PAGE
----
TPP, Peace and Conflict: It’s Not about Trade, It’s about How We Trade

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TPP, Peace and Conflict: It’s Not about Trade, It’s about How We Trade

So called "trade agreements" like the Trans-Pacific Partnership, which protect the interests of elites over the vast majority of people and the planet, increase the potential for conflict. (Image: collectiveconscious.net)

Let’s get one thing straight to begin with. Trade is good. We do it all the time. Trade has been pretty much part of recorded human history and evidence reveals prehistorical trade routes in many parts of the world. It becomes a little bit trickier when we look at large-scale international trade agreements. The question as to whether foreign trade promotes peace and development or destructive conflict has been debated for a long time. One of the most current controversies on free trade agreements evolves around the Trans Pacific Partnership (TPP). The history of free trade agreements, the secrecy around TPP, and the leaked information of the actual agreement suggest tremendous potential for social conflict if implemented.

Described by its promoters as a “next-generation model for addressing both new and traditional trade and investment issues, supporting the creation and retention of jobs and promoting economic development in our countries,” TPP is already facing broad resistance. There is sizeable opposition informing and educating about the negative consequences of what former Secretary of Labor Robert Reich calls “global corporate agreements.” The opposition to TPP transcends political party lines and goes beyond the traditional left. There is a social movement against TPP. Labor groups, public health groups, digital rights groups, the environmental movement, immigrant groups, and peace and justice groups, are only a few vocal opponents. Stated concerns are: offshoring of American jobs, income inequality, higher costs of medicine, free range of corporations but not people, unsafe food, and less local control to name a few. As a peace and conflict scientist, I can add another concern: destructive conflict.

When we look at conflicts, we look at why they happen to begin with – the root causes. A simple way is to look what our basic human needs are. We know air, water, food, clothing and shelter are needed for survival. Beyond those we can look at security, identity, well-being and self-determination. If those are not met, it is argued, then people engage in conflict. As currently practiced and implemented, free trade agreements contribute to structural violence – the violence where social structures and institutions prevent people from meeting their basic needs. The agreements protect the interests of elites over the vast majority of people and the planet; consequently, the potential for conflict is increased. Now it becomes a little clearer that the debated provisions of TPP can be linked directly to social conflict, unrest and instability: resource exploitation, labor rights and income inequality, agriculture, environmental issues and national, regional and local community democratic decision-making powers.

Trade and economies have the potential to lead to peace as well as violence and war. Peace through trade can become a realistic idea when connected to basic principles of a peacekeeping economy as outlined by political economist Lloyd Dumas. The principles are: (1) Establish balanced relationships – everyone gains benefit at least equal to their contribution and there is little incentive to disrupt the relationship; (2) Emphasize development – Most of the wars since WWII have been fought in developing countries. Poverty and missing opportunities are breeding grounds for violence. Development is an effective counter-terrorism strategy, as it weakens the support network for terrorist groups; (3) Minimize ecological stress – The competition for depleteable resources - most notably oil and increasingly water - generates dangerous conflicts between nations and groups within nations. It is proven that war is more likely to happen when there is oil. Using natural resources more efficiently, developing and using non-polluting technologies and procedures, and better not bigger economic growth can reduce ecological stress.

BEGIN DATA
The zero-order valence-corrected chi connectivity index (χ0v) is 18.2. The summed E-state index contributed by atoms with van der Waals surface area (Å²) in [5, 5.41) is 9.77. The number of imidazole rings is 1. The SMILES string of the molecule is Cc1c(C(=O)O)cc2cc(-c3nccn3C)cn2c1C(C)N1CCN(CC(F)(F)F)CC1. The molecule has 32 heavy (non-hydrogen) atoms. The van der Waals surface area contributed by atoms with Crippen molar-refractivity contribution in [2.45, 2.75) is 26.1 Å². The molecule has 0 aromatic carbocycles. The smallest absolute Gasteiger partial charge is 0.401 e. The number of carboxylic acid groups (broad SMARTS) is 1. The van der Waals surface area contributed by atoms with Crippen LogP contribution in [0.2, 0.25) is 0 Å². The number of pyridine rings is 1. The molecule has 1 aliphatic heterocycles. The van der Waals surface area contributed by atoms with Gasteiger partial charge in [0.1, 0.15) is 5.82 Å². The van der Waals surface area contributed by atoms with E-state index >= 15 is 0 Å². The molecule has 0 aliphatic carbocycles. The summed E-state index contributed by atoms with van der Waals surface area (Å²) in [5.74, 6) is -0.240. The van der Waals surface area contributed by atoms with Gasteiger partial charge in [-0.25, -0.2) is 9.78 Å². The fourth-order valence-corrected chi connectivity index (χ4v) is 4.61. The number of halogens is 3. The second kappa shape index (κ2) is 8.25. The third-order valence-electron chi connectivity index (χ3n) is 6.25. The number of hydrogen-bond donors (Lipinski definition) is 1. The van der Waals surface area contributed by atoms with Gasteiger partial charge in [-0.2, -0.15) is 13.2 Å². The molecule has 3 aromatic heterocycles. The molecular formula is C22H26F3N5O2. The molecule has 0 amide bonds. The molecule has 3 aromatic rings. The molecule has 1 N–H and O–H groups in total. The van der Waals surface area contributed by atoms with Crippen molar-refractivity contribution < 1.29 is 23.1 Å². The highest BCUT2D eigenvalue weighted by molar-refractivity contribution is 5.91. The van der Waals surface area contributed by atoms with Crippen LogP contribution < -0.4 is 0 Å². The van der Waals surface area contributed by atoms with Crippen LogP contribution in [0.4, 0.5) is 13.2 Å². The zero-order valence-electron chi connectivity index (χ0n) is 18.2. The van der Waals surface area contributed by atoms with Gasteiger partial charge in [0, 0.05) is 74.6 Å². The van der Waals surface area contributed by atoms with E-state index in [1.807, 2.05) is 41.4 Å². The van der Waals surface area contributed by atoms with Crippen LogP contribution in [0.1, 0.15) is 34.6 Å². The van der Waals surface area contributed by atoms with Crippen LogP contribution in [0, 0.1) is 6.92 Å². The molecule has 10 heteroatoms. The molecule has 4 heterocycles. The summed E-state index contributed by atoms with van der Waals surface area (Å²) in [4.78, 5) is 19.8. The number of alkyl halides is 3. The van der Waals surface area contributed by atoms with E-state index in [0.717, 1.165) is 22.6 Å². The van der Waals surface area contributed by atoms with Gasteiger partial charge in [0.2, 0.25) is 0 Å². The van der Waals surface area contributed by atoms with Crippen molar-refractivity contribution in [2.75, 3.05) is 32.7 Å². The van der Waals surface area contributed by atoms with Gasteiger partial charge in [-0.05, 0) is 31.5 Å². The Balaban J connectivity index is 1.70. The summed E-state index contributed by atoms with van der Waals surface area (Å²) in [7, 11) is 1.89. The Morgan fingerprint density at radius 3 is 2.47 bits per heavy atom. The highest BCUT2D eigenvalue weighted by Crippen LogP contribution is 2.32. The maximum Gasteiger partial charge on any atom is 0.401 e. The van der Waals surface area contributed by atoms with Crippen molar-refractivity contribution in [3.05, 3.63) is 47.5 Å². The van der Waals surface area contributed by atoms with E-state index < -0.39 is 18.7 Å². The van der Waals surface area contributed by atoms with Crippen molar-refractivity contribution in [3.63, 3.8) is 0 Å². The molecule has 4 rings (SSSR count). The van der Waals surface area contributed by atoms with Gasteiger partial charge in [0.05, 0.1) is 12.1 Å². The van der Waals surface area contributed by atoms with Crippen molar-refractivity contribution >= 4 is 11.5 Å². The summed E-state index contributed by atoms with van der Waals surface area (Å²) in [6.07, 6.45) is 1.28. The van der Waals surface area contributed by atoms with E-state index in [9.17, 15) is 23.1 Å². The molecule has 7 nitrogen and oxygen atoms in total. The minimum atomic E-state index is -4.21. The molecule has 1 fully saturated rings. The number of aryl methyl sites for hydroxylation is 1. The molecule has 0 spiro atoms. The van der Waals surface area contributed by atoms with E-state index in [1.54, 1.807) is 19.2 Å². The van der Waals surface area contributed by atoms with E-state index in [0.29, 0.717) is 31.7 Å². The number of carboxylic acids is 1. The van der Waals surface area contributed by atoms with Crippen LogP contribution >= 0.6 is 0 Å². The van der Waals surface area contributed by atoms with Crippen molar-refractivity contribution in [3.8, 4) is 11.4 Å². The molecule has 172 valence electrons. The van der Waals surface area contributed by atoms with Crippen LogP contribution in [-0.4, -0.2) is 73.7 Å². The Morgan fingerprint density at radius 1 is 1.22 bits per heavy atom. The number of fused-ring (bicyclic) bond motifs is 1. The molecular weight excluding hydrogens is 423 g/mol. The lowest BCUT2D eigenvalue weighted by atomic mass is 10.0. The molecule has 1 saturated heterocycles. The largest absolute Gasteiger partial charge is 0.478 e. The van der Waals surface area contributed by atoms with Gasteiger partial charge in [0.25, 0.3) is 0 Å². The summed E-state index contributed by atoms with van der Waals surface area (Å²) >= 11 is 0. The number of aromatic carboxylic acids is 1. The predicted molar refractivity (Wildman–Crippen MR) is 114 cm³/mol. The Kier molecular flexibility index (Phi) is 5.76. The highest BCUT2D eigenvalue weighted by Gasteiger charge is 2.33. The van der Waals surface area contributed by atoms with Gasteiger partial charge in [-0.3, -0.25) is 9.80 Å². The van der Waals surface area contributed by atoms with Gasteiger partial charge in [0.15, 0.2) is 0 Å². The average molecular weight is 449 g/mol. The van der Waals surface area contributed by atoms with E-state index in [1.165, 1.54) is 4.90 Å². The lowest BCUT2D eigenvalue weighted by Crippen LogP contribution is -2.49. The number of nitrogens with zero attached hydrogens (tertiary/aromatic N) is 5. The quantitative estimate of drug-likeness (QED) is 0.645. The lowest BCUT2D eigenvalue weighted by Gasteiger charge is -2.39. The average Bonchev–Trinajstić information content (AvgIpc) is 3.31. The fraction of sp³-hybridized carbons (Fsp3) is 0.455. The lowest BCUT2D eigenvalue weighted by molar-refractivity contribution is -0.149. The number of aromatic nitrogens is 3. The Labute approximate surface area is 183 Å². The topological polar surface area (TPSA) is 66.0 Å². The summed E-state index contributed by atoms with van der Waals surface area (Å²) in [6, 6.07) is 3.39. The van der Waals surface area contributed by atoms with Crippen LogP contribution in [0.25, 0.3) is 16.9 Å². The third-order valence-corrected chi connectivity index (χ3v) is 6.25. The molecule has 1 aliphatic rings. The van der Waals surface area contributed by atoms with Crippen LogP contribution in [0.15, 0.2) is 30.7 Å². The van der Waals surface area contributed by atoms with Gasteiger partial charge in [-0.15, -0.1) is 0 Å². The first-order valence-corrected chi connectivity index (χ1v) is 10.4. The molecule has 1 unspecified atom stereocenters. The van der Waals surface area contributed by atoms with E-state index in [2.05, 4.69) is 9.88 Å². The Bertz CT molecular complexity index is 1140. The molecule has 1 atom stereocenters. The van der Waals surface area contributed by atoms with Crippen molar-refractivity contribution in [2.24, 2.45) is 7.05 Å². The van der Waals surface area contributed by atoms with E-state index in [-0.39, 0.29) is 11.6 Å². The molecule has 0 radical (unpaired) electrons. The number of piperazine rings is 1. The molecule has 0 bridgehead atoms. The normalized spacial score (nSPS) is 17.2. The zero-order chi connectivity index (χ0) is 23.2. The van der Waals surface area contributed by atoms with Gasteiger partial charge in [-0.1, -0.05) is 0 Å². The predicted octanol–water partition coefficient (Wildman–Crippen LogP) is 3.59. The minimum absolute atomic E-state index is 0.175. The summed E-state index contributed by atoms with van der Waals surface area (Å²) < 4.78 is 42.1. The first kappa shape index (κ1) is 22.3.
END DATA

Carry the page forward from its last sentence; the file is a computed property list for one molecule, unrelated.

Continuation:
Peace and conflict studies scholar Johan Galtung outlines the most fundamental guidelines for economics and peace as the satisfaction of basic needs on the local, national and global level, equal global trade relations, and economic activity which gives people a life in dignity and fosters equitable relations between countries. We have to ask ourselves if our current economic systems and trade policies achieve those principles or if it is in our interest to maintain and create new trade frameworks which consist of grabbing natural resources of others and using the military to protect what we took.

The current debate on the Trans Pacific Partnership suggests that the agreement will lead to immense social conflict, unrest and instability. Trade is not the issue. People and societies have always traded and will continue to do so. The trade relationships and mechanisms are at the core of whether trade drives violent conflict and war or contributes to peace. We’ve seen our share of wars and violence, it is time to use the potential of trade for peace.

Patrick Hiller

Patrick T. Hiller, Ph.D., a syndicated columnist for PeaceVoice, is a Conflict Transformation scholar, professor, serves on the Governing Council of the International Peace Research Association, and Director of the War Prevention Initiative of the Jubitz Family Foundation.

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